"MVP!" chants while a player is at the free-throw line don't really come about too often at Oracle Arena. However, on Wednesday night, as the Golden State Warriors took on the Los Angeles Clippers in a battle of the top two teams in the Pacific Division, the chant found its way into the building.
The chant wasn't directed at Chris Paul (someone who arguably could be in that conversation when the year is over). The person taking the free throws during a chant that is usually reserved for the Kobes and LeBrons of the world, was none other than David Lee.
In all likelihood, Lee won't be raising the MVP trophy at the end of the season, but there is no denying Lee's stellar play for the Warriors. He is a huge reason for the Warriors' 22-10 start and should rightfully garner some All-Star consideration.
However, the latest All-Star ballot returns don't have Lee in the top 15 among frontcourt players in the West. They do, however, have Blake Griffin listed in the top three.
Does Griffin really deserve an All-Star spot over Lee?
On name recognition alone, probably. Griffin has a few honors under his belt that have helped him become a household name. He's a former slam dunk champion, he's in those Kia commercials where he travels back in time to talk to himself, and he's quite literally ruined a few players' lives by dunking on them.
While Griffin is a solid talent and part of the reason the Clippers are one of the best teams in the NBA, David Lee is a much more deserving All-Star.
That statement may have been blasphemous heading into the season, but the numbers very much support this notion. Here are some of Lee and Griffin's numbers (and their rankings in those categories) among power forwards in the NBA:
Points—20.1 PPG (2nd)
Rebounds—11.0 RPG (2nd)
Field goal percentage—53.7% (2nd)
Free throw percentage—81.6% (2nd)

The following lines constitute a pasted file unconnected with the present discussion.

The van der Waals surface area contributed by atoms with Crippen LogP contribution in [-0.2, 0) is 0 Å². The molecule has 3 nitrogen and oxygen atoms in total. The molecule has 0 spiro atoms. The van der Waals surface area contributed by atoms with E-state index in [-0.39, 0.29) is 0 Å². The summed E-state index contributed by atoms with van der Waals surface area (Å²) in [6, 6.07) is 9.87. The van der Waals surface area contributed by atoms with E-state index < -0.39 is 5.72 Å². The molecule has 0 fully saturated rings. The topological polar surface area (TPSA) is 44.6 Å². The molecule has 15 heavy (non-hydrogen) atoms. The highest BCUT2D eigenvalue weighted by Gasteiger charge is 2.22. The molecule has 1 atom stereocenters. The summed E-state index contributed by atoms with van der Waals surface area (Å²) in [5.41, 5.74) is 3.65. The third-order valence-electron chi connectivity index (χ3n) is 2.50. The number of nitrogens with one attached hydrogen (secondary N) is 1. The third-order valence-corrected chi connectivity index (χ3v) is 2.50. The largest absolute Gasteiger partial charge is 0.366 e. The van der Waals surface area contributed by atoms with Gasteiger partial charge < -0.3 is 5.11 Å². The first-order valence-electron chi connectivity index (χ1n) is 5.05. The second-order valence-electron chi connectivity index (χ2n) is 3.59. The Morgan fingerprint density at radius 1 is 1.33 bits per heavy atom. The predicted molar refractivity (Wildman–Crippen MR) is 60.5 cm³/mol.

Assists—3.6 APG (1st)
Minutes—37.6 MPG (Tied for 1st)
Points—17.6 PPG (5th)
Rebounds—8.7 RPG (5th)
Field goal percentage—52.7% (3rd)
Free throw percentage—62.1% (27th)
Assists—3.0 APG (2nd)
Minutes—32.1 MPG (9th)
Double-doubles—13 (Tied for 5th)
Lee has always been capable of posting these numbers but whenever he did, he did it on bad teams; teams that were going nowhere. Now, he is still filling up the box score but he's doing it while making an impact for a winning team.
Are his numbers astronomically better than Griffin's? No. But he's doing more for the Warriors than Griffin is for the Clippers (CP3 makes that team click). And then there is Lee's ability to actually create his own shot with various post moves and drives to the basket, something Griffin does not possess.
I asked Stephen Curry what he thought makes David Lee an All-Star after Golden State's 115-94 victory over the Clippers:
His versatility and consistency, [He's] putting up huge numbers in fourth quarters when we need him to. Making plays down the stretch. He's done this before but I think you're noticing it more and it means more because we're playing such good basketball as a team and our record reflects everybody's work. He's been a stat stuffer.
Lee has been the go-to-guy for the Warriors whenever the team has needed a big play, and he's constantly delivered. He's the only player in the league right now averaging at least 20 points and 10 rebounds per game.
The votes may be coming in fast and furious for Griffin, but Lee is the one who truly deserves to be headed to Houston in February.
But what happens if Lee isn't named an All-Star?
"Maybe I'll hold my own game if these two guys (Lee and Curry) aren't in there," said coach Mark Jackson.
Warriors fans can only hope it doesn't come down to that.
Note: All stats are accurate as of January 3, 2012. All quotes were obtained firsthand.
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